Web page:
Uncomfortably Close to the 19th Century

My whole career is about managing and mitigating risks. To do that effectively, one must size up the worst risks and put the emphasis on major risks that might reasonably occur. 

Two postings down, in the comments, I talk about U.S. society and U.S. government failing to deal with enormous risks while we put far too much emphasis on smaller risks. Turns out I’m not the only one thinking about the close call with this week’s solar flare.

We need to stop spending tens of billions on the TSA’s nonsense and the EAS and start hardening our electrical infrastructure. Think about it: Another Carrington Event and we are back in the 19th Century without the 19th Century infrastructure (i.e., gristmills that run on the currents from streams to make bread).

From Wikipedia

3 thoughts on “Uncomfortably Close to the 19th Century

  1. "Another Carrington Event and we are back in the 19th Century without the 19th Century infrastructure (i.e., gristmills that run on the currents from streams to make bread)."

    I presume the same would happen in the event of an electromagnetic pulse (EMP) attack, which some say would lead to the death of 90 percent — that's right, 90 PERCENT — of the U.S. population within 1 year!

    That seems kind of high to me — I realize people who are medically dependent on devices like pacemakers, etc. and on surgery or medical treatment that requires electrical power would be in big trouble; lack of refrigeration would lead to food shortages; plus there would be many deaths from accidents and violence as public order disintegrated (a la Katrina), but would that many able-bodied adults (and children who had someone to care for them) really not be able to last a full year?

    But even if that's an exaggerated estimate of a potential death toll, the question remains, why on earth are the powers that be not taking this issue MUCH more seriously?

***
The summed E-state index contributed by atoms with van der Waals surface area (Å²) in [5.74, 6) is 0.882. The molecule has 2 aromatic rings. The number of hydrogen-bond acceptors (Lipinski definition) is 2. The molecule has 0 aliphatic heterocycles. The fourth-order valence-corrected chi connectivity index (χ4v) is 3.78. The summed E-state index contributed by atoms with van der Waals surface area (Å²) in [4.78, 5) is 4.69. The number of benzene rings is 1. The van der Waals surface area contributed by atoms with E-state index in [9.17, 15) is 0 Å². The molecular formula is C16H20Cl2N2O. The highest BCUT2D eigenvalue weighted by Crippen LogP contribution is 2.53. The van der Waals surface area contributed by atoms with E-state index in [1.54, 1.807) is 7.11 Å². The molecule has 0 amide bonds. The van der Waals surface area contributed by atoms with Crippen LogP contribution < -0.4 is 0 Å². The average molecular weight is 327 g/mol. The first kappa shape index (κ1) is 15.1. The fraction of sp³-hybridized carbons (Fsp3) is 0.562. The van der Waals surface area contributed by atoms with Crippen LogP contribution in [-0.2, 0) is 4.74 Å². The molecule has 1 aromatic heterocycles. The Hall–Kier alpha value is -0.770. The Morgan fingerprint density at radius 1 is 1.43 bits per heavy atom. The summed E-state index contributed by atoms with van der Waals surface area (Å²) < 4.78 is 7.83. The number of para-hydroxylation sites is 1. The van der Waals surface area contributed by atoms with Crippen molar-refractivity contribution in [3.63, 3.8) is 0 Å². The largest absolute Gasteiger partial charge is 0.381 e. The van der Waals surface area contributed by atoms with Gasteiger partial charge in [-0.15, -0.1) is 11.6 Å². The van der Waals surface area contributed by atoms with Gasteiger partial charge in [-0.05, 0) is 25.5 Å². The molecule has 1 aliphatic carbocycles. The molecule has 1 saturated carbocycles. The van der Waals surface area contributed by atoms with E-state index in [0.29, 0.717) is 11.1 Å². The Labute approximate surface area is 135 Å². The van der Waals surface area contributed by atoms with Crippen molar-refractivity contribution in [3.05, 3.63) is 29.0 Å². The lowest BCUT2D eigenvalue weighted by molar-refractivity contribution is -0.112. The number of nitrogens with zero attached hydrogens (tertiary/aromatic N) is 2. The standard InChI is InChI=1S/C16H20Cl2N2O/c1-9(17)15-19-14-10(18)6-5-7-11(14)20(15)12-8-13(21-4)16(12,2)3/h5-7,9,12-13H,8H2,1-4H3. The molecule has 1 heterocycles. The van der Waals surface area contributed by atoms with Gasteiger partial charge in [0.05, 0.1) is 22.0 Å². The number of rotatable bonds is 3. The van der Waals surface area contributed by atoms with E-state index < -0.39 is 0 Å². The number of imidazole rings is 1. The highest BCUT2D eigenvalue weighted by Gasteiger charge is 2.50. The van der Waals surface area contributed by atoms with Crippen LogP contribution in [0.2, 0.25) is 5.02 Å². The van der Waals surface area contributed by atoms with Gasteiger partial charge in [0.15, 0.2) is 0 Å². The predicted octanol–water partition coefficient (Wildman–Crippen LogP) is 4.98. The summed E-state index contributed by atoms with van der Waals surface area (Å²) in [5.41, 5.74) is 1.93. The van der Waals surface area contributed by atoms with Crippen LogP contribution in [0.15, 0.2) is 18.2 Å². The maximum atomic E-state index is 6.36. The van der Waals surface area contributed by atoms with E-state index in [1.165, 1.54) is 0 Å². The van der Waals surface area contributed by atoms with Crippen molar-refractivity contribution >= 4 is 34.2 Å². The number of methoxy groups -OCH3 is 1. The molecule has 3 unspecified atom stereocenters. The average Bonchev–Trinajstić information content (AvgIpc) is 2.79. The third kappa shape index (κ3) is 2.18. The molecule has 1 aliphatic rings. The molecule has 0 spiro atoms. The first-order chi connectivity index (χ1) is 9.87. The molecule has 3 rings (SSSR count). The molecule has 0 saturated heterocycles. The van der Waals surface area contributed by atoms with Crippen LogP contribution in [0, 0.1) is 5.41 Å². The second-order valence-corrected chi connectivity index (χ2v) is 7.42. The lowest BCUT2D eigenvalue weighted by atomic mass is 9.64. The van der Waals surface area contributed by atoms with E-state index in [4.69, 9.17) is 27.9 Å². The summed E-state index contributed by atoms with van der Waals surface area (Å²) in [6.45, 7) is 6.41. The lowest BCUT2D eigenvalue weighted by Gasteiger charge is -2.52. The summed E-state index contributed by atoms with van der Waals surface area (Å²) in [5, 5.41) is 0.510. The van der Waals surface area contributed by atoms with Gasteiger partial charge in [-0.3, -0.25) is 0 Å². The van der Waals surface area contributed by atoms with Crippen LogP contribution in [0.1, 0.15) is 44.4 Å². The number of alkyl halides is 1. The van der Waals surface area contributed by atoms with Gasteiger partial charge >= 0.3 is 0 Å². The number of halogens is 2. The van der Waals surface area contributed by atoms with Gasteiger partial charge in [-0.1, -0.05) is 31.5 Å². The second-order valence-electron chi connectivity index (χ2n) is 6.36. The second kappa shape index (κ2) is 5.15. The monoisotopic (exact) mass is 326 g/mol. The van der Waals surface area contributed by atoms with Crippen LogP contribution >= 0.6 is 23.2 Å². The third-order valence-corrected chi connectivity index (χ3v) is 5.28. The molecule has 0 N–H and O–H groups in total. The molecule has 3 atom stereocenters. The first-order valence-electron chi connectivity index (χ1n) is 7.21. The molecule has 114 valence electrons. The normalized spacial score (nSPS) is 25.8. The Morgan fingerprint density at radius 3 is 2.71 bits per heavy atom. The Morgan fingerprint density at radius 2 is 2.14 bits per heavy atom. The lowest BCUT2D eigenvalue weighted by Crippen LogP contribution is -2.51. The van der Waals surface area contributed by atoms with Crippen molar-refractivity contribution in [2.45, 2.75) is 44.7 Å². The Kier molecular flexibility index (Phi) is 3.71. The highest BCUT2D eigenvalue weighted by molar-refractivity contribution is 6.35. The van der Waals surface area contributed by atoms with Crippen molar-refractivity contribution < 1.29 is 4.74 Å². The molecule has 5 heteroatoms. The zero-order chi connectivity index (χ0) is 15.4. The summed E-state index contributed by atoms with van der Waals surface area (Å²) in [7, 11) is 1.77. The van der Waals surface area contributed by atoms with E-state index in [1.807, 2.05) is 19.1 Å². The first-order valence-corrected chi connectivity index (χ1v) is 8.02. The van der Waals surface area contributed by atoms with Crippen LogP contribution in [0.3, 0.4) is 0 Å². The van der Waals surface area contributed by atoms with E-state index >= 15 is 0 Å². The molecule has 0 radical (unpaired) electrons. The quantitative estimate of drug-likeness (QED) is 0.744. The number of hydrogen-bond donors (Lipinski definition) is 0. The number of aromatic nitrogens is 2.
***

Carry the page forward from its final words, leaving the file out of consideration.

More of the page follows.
2. Hi Elaine,

    I don't know about the 90%, but 50% certainly seems possible in either a Carrington Event or an EMP attack.

    We know how to protect the electrical grid and appliances from EMP (regardless of source). Why we spend billions on the TSA and zero on this and other far bigger threats than airline hijackings is a complete mystery to me.

    If I had to speculate, I think part of it is "security theatre." The politicians are seen to be "doing something" about terrorism as long as there is a TSA. If they reign in the TSA and there is another attack, they fear their opponent will say they are "soft on terrorism."

    So, we get an ineffective TSA (there are still GAPING holes in airline security) which doesn't do anything (except theatre) and no dollars to mitigate real threats.


  3. (Note: My original comment said the flare was X1.5, but I misread – it was X1.9, sorry about that)
    X1.9 is a big flare for sure, but it is nothing compared to several other big ones that have had an actual effect. An X15 flare in 1989 for example caused the March geomagnetic storm that caused a blackout in Canada. A X20 flare the same year allegedly fried disk drives in Toronto stock exchange if New Scientist's article from that year is anything to go by. Now a real dodging of a bullet was in 2003 on 4th of November when an X28+(according to some sources even X45) flare occurred. Fortunately it was not aimed towards us. I dread to think what would have happened if it had been. As far as the recent activity goes… I am not quite sure that descending to hype is going to be helpful. X1.9 is hardly a Carrington event. That said if there was going to be one, we are in big big trouble. Now whether calling Carrington event an EMP as it is done in the linked blog is right either… well… I am having hard time finding phrases Carrington and EMP within a single article in the scientific literature. Perhaps someone can point me to some.